Tag - Liquidmetal
Among many new patents granted to Apple by the US Patent and Trademark Office, one has attracted interest because of its involvement of Liquidmetal, an amorphous alloy Apple has invested in an exclusive license for that offers unique properties, but has never been much exploited by the company. The new patent images the substance as part of a future iOS device home button. In the patent, Apple describes the alloy as being used in a switch, where pressure from a finger would temporarily deform the actuator, but using Liquidmetal would mean that the button would always return to its normal shape, avoiding eventual permanent deformity.
This edition of Rumor Roundup will begin with what we understand is a fact: Apple VP of Product Design Steve Zadesky is leaving Apple. The Wall Street Journal reports that he has informed colleagues of his departure for personal reasons. The loss will be a blow to the company: Zadesky worked on the iPhone and iPad, and has been working extensively with Liquidmetal -- the special alloy Apple owns the rights to under license. However, it is his rumored role as the head of the Apple car-technology project, which allegedly stems from is former role as a Ford engineer, that feeds the rumor mill.
Two patents recently published by the US Patent and Trademark Office (USPTO) suggest Apple is still working on developing production processes for Liquidmetal. The two patents describe methods for casting bulk metallic glass (BMG) in different ways, including allowing multiple BMGs to surround other alloys, as well as techniques to melt BMG feedstock using horizontal cold crucible induction melting (CCIM) systems.
Apple has again renewed its exclusive license -- for the third time in as many years -- for rights to use Liquidmetal Technologies' patented and unique metal alloys, despite the fact that the company has appeared to do little with the technology. The metal alloy, known for its high strength-to-weight ratio, corrosion resistance and ability to be molded into complex or other shapes difficult to achieve with other metals, has been the object of speculation for years.
Apple has again extended its contract with Liquidmetal Technologies, giving the Cupertino manufacturer exclusive rights to its alloys through February of 2015. All intellectual property acquired or developed by the Liquidmetal Technologies, and all intellectual property held by Crucible Intellectual Property, is now under the control of Apple for use only in its own devices.
Apple's exclusive licensing agreement of the Liquidmetal fabrication process and engineering staff in 2010 briefly sent ripples through the tech industry, until a lead executive revealed that it would take years and hundreds of millions of dollars before the material was ready for large-scale production. A patent awarded to Crucible Intellectual Property -- seemingly a joint venture between the two companies -- appears to be at least a portion of the method to generate large quantities of Liquidmetal, expected to be used in future iOS and other devices. Apple holds the exclusive license for the development and sale of the material in the consumer market.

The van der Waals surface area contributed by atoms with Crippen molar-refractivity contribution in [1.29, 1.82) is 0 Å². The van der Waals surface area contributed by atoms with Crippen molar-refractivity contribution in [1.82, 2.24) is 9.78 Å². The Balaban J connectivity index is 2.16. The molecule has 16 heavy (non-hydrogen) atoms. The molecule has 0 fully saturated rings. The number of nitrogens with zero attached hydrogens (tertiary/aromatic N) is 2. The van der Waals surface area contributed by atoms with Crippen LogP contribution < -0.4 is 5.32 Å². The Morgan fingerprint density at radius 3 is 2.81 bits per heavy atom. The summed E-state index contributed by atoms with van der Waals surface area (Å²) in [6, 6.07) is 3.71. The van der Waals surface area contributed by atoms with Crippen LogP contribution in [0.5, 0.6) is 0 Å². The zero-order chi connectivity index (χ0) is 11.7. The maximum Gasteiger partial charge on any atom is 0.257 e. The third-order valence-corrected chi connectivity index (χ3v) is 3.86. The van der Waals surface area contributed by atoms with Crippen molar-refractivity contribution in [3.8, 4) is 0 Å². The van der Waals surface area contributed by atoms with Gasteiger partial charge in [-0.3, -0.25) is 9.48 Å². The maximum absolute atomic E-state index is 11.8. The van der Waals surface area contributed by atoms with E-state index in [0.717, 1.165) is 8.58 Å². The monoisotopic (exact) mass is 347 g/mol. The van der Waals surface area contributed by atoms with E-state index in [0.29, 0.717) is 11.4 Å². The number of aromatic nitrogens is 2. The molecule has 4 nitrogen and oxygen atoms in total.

A job listing from Apple describing the need for a mechanical engineer with a wide knowledge of materials and manufacturing processes -- and some specific experience in skills required for dealing with the bulk-metallic glass alloy known as Liquidmetal -- has fuelled speculation that Apple's investment in the technology may be finally bearing more fruit. The technology is already used for specialized parts such as the SIM card ejector pin in older iPhone models, but very little has been seen of it thus far.
An SEC filing by Liquidmetal Technologies on Friday revealed that the company has extended its licensing of the technology to Apple for exploitation in consumer electronics for another two years beyond the original agreement, now in effect until 2014. Apple has made light use of the technology since 2010 on small parts such as the SIM card ejector pin in the iPhone 3GS, but continues to develop the innovation for commercial use.
Dr. Ataka Peker, one of the inventors of the new class of metallic alloys known commercially as Liquidmetal and the founder of the company, says he believes Apple would have to spend "three to five years", and "$300 million to $500 million" to develop the alloys to the point where it could be used on a large scale, such as for an entire computing casing. He believes the company will continue to use Liquidmetal on a smaller scale until a "breakthrough product" comes along.
A rumor surfacing Wednesday has both Apple and Samsung turning towards exotic materials for their next-generation smartphones. Apple would purportedly take advantage of its Liquidmetal patent deal, ETNews said, to get a shell that was both thin and light but resistant to external damage. The design was "expected" to show at the World Wide Developers Conference in June, though without an official WWDC date, this part would be more speculation than a claim of fact.